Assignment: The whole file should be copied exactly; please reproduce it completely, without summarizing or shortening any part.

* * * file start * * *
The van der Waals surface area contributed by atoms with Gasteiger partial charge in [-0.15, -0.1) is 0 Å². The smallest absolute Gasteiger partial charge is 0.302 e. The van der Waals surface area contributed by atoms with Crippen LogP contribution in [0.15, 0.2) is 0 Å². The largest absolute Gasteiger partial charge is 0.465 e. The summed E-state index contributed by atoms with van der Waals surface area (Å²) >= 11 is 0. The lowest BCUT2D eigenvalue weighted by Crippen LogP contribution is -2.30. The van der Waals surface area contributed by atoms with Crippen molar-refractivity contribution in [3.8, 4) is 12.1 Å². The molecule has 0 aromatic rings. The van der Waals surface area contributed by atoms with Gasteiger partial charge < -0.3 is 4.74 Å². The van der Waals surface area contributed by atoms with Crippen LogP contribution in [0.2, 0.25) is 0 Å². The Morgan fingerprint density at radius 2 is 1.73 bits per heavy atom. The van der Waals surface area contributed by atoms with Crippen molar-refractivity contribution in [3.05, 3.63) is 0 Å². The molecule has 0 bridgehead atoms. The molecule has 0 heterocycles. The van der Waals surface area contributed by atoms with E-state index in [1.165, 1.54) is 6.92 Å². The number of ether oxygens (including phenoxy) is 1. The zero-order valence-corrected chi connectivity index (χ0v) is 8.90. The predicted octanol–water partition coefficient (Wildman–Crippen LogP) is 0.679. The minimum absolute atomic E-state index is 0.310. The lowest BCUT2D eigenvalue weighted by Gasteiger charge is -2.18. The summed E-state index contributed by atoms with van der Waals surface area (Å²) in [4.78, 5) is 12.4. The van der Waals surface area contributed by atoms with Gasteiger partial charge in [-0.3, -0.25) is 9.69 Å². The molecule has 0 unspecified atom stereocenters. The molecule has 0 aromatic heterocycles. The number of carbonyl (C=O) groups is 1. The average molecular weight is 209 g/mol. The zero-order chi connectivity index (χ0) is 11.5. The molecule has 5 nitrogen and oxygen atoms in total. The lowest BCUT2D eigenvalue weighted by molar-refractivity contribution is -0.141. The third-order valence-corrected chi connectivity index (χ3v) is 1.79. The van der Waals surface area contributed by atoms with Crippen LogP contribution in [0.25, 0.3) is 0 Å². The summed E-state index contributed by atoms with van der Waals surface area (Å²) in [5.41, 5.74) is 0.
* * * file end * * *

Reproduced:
The van der Waals surface area contributed by atoms with Gasteiger partial charge in [-0.15, -0.1) is 0 Å². The smallest absolute Gasteiger partial charge is 0.302 e. The van der Waals surface area contributed by atoms with Crippen LogP contribution in [0.15, 0.2) is 0 Å². The largest absolute Gasteiger partial charge is 0.465 e. The summed E-state index contributed by atoms with van der Waals surface area (Å²) >= 11 is 0. The lowest BCUT2D eigenvalue weighted by Crippen LogP contribution is -2.30. The van der Waals surface area contributed by atoms with Crippen molar-refractivity contribution in [3.8, 4) is 12.1 Å². The molecule has 0 aromatic rings. The van der Waals surface area contributed by atoms with Gasteiger partial charge < -0.3 is 4.74 Å². The van der Waals surface area contributed by atoms with Crippen LogP contribution in [0.2, 0.25) is 0 Å². The Morgan fingerprint density at radius 2 is 1.73 bits per heavy atom. The van der Waals surface area contributed by atoms with Crippen molar-refractivity contribution in [3.05, 3.63) is 0 Å². The molecule has 0 bridgehead atoms. The molecule has 0 heterocycles. The van der Waals surface area contributed by atoms with E-state index in [1.165, 1.54) is 6.92 Å². The number of ether oxygens (including phenoxy) is 1. The zero-order valence-corrected chi connectivity index (χ0v) is 8.90. The predicted octanol–water partition coefficient (Wildman–Crippen LogP) is 0.679. The minimum absolute atomic E-state index is 0.310. The lowest BCUT2D eigenvalue weighted by Gasteiger charge is -2.18. The summed E-state index contributed by atoms with van der Waals surface area (Å²) in [4.78, 5) is 12.4. The van der Waals surface area contributed by atoms with Gasteiger partial charge in [-0.3, -0.25) is 9.69 Å². The molecule has 0 unspecified atom stereocenters. The molecule has 0 aromatic heterocycles. The number of carbonyl (C=O) groups is 1. The average molecular weight is 209 g/mol. The zero-order chi connectivity index (χ0) is 11.5. The molecule has 5 nitrogen and oxygen atoms in total. The lowest BCUT2D eigenvalue weighted by molar-refractivity contribution is -0.141. The third-order valence-corrected chi connectivity index (χ3v) is 1.79. The van der Waals surface area contributed by atoms with Crippen LogP contribution in [0.25, 0.3) is 0 Å². The summed E-state index contributed by atoms with van der Waals surface area (Å²) in [5.41, 5.74) is 0.